A new Kosovo insect takes the name of the coronavirus

Collected a few years ago at the edge of a stream in the Bjeshkët e Nemuna National Park in Kosovo, Potamophylax coronavirus specimens could not be described until later, coinciding with the pandemic. The study is now published in the Biodiversity Data Journal.

These insects are very susceptible to water pollution and habitat deterioration.

The team of scientists, led by Professor Halil ibrahimi from the University of Pristina in Kosovo, was inspired precisely by the Covid-19 crisis to name the new tricopters. The new species, endemic to that natural area, could be confirmed thanks to the molecular analysis Y morphological.

These insects, belonging to the order of Trichoptera, are very susceptible to water contamination and the deterioration of the habitat. According to the authors of the research, it is a small-scale endemic taxon, very sensitive to the activities that take place in the Lumbardhi i Deçanit river. “Not understanding this can lead to this and many other species towards extinction,” they emphasize.

Area where the new species of insect was found. / Halil Ibrahimi and Astrit Bilalli

Pollution, a silent pandemic

With this work and the description of this new species of insect, the group of researchers draws attention to “the other silent pandemic that is occurring in organisms of sweet water in the rivers of Kosovo ”.

The researchers draw attention to “the other silent pandemic that is occurring in freshwater organisms in the rivers of Kosovo”

This ecological crisis is caused by the contamination and the degradation of freshwater habitats, as well as the increase in activity in the last years of hydroelectric plants mismanaged.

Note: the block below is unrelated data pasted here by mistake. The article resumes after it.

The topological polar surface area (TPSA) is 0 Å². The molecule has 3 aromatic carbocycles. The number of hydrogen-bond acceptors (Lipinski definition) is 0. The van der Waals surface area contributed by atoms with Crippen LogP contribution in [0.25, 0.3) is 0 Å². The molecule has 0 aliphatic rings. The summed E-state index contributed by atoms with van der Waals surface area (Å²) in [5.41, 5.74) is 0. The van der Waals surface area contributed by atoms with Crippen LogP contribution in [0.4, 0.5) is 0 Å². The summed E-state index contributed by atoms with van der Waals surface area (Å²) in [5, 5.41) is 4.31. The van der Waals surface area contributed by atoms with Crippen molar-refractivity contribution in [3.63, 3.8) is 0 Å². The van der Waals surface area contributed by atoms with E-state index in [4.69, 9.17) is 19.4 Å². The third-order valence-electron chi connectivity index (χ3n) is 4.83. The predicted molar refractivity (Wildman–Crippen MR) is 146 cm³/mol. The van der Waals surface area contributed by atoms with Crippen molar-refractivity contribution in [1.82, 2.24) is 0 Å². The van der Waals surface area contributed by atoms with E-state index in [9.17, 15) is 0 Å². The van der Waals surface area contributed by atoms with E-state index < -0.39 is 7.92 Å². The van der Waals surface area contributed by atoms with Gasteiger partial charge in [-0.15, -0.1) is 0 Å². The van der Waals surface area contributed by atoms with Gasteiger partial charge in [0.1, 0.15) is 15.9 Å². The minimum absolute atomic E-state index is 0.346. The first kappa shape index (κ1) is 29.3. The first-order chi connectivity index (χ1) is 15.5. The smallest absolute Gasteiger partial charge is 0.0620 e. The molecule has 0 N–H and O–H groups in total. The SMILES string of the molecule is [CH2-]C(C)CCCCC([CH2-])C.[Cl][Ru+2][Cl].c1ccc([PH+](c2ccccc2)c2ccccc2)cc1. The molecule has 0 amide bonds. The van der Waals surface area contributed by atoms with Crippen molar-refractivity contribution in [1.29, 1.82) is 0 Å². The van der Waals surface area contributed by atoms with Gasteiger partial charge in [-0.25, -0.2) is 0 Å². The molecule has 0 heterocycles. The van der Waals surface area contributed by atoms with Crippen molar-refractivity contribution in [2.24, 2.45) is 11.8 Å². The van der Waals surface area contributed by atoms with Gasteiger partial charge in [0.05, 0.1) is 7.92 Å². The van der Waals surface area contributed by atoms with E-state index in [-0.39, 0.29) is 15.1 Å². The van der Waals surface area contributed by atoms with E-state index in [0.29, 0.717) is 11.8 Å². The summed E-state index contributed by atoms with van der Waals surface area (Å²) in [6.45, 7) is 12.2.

The study points out that the Lumbardhi i Deçanit river basin, where the new species was discovered, has become a “battlefield” for scientists and civil society on the one hand and the management of the hydroelectric power plant that operates in this river for the other.

In the same research, the authors have also managed to identify other species that could be new to science in isolated habitats in the balkan peninsula, but they are still waiting to be described once more specimens are collected.

For researchers, the Western Balkans and especially Kosovo are a major focus of biodiversity from sweet water. In recent years, several new species of insects have been discovered in that territory, most of them described by Professor Halil Ibrahimi and his team.

Reference:

Ibrahimi H, et al (2021). “Potamophylax coronavirus sp. n. (Trichoptera: Limnephilidae), a new species from Bjeshkët e Nemuna National Park in the Republic of Kosovo, with molecular and ecological notes ”. Biodiversity Data Journal

Rights: Creative Commons.